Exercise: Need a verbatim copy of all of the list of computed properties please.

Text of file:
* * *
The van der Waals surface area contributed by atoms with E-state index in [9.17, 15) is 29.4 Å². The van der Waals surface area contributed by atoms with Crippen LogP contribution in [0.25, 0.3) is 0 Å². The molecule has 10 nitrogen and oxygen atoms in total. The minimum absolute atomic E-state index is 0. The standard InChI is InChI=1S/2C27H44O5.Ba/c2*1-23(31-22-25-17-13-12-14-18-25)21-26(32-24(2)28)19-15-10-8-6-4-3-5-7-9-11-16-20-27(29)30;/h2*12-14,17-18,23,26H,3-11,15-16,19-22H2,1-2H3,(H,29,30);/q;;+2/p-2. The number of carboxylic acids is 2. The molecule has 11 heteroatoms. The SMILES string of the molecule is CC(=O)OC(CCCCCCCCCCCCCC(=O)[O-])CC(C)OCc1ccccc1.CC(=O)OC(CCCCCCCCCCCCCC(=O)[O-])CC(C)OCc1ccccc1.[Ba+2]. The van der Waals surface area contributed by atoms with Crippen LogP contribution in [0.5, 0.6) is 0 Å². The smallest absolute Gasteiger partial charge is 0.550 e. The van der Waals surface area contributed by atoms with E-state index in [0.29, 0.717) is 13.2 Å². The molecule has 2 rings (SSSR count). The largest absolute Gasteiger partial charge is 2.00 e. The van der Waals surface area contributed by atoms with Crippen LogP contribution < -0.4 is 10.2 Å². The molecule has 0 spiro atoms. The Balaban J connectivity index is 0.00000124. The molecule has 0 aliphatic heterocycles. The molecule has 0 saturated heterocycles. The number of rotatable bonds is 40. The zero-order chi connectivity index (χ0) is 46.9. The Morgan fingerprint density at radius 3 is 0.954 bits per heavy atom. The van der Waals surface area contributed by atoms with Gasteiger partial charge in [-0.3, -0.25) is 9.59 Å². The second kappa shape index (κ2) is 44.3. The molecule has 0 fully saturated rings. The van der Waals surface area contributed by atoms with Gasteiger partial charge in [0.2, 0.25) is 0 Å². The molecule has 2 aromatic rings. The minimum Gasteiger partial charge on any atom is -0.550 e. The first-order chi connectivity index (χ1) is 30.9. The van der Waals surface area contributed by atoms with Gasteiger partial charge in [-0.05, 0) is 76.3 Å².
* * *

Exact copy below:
The van der Waals surface area contributed by atoms with E-state index in [9.17, 15) is 29.4 Å². The van der Waals surface area contributed by atoms with Crippen LogP contribution in [0.25, 0.3) is 0 Å². The molecule has 10 nitrogen and oxygen atoms in total. The minimum absolute atomic E-state index is 0. The standard InChI is InChI=1S/2C27H44O5.Ba/c2*1-23(31-22-25-17-13-12-14-18-25)21-26(32-24(2)28)19-15-10-8-6-4-3-5-7-9-11-16-20-27(29)30;/h2*12-14,17-18,23,26H,3-11,15-16,19-22H2,1-2H3,(H,29,30);/q;;+2/p-2. The number of carboxylic acids is 2. The molecule has 11 heteroatoms. The SMILES string of the molecule is CC(=O)OC(CCCCCCCCCCCCCC(=O)[O-])CC(C)OCc1ccccc1.CC(=O)OC(CCCCCCCCCCCCCC(=O)[O-])CC(C)OCc1ccccc1.[Ba+2]. The van der Waals surface area contributed by atoms with Crippen LogP contribution in [0.5, 0.6) is 0 Å². The smallest absolute Gasteiger partial charge is 0.550 e. The van der Waals surface area contributed by atoms with E-state index in [0.29, 0.717) is 13.2 Å². The molecule has 2 rings (SSSR count). The largest absolute Gasteiger partial charge is 2.00 e. The van der Waals surface area contributed by atoms with Crippen LogP contribution < -0.4 is 10.2 Å². The molecule has 0 spiro atoms. The Balaban J connectivity index is 0.00000124. The molecule has 0 aliphatic heterocycles. The molecule has 0 saturated heterocycles. The number of rotatable bonds is 40. The zero-order chi connectivity index (χ0) is 46.9. The Morgan fingerprint density at radius 3 is 0.954 bits per heavy atom. The van der Waals surface area contributed by atoms with Gasteiger partial charge in [-0.3, -0.25) is 9.59 Å². The second kappa shape index (κ2) is 44.3. The molecule has 0 fully saturated rings. The van der Waals surface area contributed by atoms with Gasteiger partial charge in [0.2, 0.25) is 0 Å². The molecule has 2 aromatic rings. The minimum Gasteiger partial charge on any atom is -0.550 e. The first-order chi connectivity index (χ1) is 30.9. The van der Waals surface area contributed by atoms with Gasteiger partial charge in [-0.05, 0) is 76.3 Å².